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The Cryosphere An interactive open-access journal of the European Geosciences Union
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Volume 8, issue 4
The Cryosphere, 8, 1195-1204, 2014
https://doi.org/10.5194/tc-8-1195-2014
© Author(s) 2014. This work is distributed under
the Creative Commons Attribution 3.0 License.
The Cryosphere, 8, 1195-1204, 2014
https://doi.org/10.5194/tc-8-1195-2014
© Author(s) 2014. This work is distributed under
the Creative Commons Attribution 3.0 License.

Research article 11 Jul 2014

Research article | 11 Jul 2014

Modeled Arctic sea ice evolution through 2300 in CMIP5 extended RCPs

P. J. Hezel1,*, T. Fichefet1, and F. Massonnet1 P. J. Hezel et al.
  • 1Georges Lemaître Centre for Earth and Climate Research (TECLIM), Earth and Life Institute, Université catholique de Louvain, Louvain-la-Neuve, Belgium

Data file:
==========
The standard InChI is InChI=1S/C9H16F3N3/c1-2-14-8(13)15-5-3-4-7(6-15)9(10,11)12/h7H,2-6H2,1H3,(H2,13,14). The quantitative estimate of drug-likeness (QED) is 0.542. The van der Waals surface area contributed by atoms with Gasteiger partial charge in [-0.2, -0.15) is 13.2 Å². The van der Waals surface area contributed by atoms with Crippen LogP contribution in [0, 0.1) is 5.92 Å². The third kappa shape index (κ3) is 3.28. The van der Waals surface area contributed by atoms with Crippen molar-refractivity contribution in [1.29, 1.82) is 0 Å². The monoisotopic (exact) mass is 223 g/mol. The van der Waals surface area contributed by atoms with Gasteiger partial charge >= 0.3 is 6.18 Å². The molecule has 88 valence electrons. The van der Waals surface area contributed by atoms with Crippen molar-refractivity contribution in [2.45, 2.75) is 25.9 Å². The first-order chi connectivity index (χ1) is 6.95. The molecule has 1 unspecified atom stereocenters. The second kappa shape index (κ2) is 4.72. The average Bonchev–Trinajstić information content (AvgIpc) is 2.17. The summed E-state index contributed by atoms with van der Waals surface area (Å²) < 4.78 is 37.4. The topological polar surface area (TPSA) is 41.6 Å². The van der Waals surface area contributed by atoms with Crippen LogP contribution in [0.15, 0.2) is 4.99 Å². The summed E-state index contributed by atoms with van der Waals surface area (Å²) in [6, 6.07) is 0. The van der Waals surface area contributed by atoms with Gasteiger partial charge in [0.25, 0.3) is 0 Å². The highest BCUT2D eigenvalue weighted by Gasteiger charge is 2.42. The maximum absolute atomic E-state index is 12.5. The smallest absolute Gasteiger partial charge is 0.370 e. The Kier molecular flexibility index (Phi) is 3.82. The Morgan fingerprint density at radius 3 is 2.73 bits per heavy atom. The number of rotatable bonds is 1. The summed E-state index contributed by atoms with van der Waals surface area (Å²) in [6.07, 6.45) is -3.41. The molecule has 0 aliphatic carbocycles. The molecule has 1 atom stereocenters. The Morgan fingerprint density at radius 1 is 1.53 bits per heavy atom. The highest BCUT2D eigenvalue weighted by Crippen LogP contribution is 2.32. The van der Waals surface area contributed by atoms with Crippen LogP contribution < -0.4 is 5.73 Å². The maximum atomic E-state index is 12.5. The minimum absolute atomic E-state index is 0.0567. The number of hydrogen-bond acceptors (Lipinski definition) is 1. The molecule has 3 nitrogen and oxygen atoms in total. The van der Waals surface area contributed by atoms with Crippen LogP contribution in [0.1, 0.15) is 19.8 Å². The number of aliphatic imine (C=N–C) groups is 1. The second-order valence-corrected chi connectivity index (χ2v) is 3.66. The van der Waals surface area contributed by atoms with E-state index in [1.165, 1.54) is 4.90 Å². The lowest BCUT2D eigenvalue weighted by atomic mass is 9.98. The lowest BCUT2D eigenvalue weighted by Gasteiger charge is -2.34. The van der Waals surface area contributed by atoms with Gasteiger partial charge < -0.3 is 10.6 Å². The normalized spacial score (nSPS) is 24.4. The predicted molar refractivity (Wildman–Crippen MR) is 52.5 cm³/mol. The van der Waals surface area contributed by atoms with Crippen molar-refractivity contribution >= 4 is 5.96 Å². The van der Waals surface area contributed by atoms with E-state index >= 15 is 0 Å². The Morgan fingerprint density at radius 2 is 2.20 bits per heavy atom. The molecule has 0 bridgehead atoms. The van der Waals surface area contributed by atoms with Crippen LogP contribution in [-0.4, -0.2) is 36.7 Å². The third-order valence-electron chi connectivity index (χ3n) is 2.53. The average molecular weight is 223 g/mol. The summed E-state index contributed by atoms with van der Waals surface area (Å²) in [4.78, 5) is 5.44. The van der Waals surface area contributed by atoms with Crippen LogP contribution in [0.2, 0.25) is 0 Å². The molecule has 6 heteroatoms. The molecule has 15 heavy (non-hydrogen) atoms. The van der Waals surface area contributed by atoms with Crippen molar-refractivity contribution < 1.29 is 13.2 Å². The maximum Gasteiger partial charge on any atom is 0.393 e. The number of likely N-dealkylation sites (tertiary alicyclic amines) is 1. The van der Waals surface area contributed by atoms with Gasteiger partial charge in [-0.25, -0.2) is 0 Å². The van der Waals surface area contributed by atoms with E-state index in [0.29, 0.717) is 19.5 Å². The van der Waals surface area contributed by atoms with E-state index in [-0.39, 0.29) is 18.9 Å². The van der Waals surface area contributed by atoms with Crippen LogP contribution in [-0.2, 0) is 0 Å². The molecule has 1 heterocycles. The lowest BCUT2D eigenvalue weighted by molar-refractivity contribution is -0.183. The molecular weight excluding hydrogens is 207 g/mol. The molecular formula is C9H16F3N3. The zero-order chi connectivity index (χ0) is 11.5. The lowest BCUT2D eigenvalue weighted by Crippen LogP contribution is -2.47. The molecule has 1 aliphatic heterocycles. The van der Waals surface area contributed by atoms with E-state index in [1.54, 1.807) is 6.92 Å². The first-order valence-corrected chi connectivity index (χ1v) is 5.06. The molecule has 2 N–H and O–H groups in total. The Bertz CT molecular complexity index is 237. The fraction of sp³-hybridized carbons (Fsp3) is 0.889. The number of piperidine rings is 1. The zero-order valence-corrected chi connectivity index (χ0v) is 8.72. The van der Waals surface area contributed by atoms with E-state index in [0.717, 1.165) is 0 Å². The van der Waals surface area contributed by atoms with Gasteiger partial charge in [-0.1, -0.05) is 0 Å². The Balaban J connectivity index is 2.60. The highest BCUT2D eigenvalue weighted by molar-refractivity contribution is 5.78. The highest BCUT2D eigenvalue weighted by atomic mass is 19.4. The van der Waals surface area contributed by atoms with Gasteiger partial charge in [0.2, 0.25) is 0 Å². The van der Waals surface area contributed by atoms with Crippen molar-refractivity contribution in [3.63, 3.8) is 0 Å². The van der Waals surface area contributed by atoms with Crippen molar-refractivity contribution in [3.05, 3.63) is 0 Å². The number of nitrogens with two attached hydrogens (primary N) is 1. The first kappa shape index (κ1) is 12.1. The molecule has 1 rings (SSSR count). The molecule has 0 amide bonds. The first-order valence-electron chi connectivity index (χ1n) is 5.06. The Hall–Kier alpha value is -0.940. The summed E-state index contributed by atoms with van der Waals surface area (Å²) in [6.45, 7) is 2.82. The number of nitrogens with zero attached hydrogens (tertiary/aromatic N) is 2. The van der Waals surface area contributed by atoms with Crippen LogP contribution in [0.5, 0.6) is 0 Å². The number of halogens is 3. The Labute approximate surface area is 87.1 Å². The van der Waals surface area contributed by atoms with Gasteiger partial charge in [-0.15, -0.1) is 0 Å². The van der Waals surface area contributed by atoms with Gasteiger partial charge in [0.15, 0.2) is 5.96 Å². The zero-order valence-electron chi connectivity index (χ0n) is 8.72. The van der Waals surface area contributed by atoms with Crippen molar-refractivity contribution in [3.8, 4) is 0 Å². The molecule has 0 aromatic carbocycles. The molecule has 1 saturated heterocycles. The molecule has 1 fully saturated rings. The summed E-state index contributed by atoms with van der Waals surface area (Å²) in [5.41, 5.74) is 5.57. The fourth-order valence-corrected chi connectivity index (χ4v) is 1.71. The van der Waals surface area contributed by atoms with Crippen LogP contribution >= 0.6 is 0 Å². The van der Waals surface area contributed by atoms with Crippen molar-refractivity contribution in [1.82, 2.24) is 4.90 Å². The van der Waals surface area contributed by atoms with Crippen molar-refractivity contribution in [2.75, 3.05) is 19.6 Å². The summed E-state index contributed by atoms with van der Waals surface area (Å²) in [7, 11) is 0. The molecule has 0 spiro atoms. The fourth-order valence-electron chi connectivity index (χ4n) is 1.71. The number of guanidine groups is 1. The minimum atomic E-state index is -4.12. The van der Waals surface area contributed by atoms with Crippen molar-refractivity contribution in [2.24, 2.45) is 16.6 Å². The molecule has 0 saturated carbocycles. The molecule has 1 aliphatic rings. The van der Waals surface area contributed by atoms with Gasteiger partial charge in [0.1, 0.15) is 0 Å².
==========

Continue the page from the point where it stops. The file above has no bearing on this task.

• *now at: Geophysical Institute, University of Bergen, and Bjerknes Centre for Climate Research, Bergen, Norway

Abstract. Almost all global climate models and Earth system models that participated in the Coupled Model Intercomparison Project 5 (CMIP5) show strong declines in Arctic sea ice extent and volume under the highest forcing scenario of the representative concentration pathways (RCPs) through 2100, including a transition from perennial to seasonal ice cover. Extended RCP simulations through 2300 were completed for a~subset of models, and here we examine the time evolution of Arctic sea ice in these simulations. In RCP2.6, the summer Arctic sea ice extent increases compared to its minimum following the peak radiative forcing in 2044 in all nine models. RCP4.5 demonstrates continued summer Arctic sea ice decline after the forcing stabilizes due to continued warming on longer timescales. Based on the analysis of these two scenarios, we suggest that Arctic summer sea ice extent could begin to recover if and when radiative forcing from greenhouse gas concentrations were to decrease. In RCP8.5 the Arctic Ocean reaches annually ice-free conditions in seven of nine models. The ensemble of simulations completed under the extended RCPs provide insight into the global temperature increase at which sea ice disappears in the Arctic and the reversibility of declines in seasonal sea ice extent.

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